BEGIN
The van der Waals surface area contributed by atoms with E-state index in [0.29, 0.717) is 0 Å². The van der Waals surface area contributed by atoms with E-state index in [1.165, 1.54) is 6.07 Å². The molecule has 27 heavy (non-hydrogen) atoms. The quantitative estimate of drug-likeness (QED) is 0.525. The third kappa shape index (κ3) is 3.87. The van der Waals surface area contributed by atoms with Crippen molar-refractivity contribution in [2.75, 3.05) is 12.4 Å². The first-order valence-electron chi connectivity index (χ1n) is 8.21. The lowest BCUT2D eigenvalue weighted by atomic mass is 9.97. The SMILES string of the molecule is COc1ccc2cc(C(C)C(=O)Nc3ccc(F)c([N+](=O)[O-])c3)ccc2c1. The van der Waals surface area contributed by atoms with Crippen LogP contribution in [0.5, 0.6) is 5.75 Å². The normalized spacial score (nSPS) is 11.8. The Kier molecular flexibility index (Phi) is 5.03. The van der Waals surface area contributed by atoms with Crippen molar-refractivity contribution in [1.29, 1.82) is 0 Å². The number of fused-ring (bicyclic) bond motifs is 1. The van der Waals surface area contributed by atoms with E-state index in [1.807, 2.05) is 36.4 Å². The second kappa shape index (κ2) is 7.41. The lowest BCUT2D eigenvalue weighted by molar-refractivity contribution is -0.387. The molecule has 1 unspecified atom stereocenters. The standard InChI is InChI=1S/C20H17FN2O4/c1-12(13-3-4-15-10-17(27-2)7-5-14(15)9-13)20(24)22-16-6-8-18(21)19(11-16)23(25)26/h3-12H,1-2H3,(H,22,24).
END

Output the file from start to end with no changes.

The van der Waals surface area contributed by atoms with E-state index in [0.29, 0.717) is 0 Å². The van der Waals surface area contributed by atoms with E-state index in [1.165, 1.54) is 6.07 Å². The molecule has 27 heavy (non-hydrogen) atoms. The quantitative estimate of drug-likeness (QED) is 0.525. The third kappa shape index (κ3) is 3.87. The van der Waals surface area contributed by atoms with Crippen molar-refractivity contribution in [2.75, 3.05) is 12.4 Å². The first-order valence-electron chi connectivity index (χ1n) is 8.21. The lowest BCUT2D eigenvalue weighted by atomic mass is 9.97. The SMILES string of the molecule is COc1ccc2cc(C(C)C(=O)Nc3ccc(F)c([N+](=O)[O-])c3)ccc2c1. The van der Waals surface area contributed by atoms with Crippen LogP contribution in [0.5, 0.6) is 5.75 Å². The normalized spacial score (nSPS) is 11.8. The Kier molecular flexibility index (Phi) is 5.03. The van der Waals surface area contributed by atoms with Crippen molar-refractivity contribution in [1.29, 1.82) is 0 Å². The number of fused-ring (bicyclic) bond motifs is 1. The van der Waals surface area contributed by atoms with E-state index in [1.807, 2.05) is 36.4 Å². The second kappa shape index (κ2) is 7.41. The lowest BCUT2D eigenvalue weighted by molar-refractivity contribution is -0.387. The molecule has 1 unspecified atom stereocenters. The standard InChI is InChI=1S/C20H17FN2O4/c1-12(13-3-4-15-10-17(27-2)7-5-14(15)9-13)20(24)22-16-6-8-18(21)19(11-16)23(25)26/h3-12H,1-2H3,(H,22,24).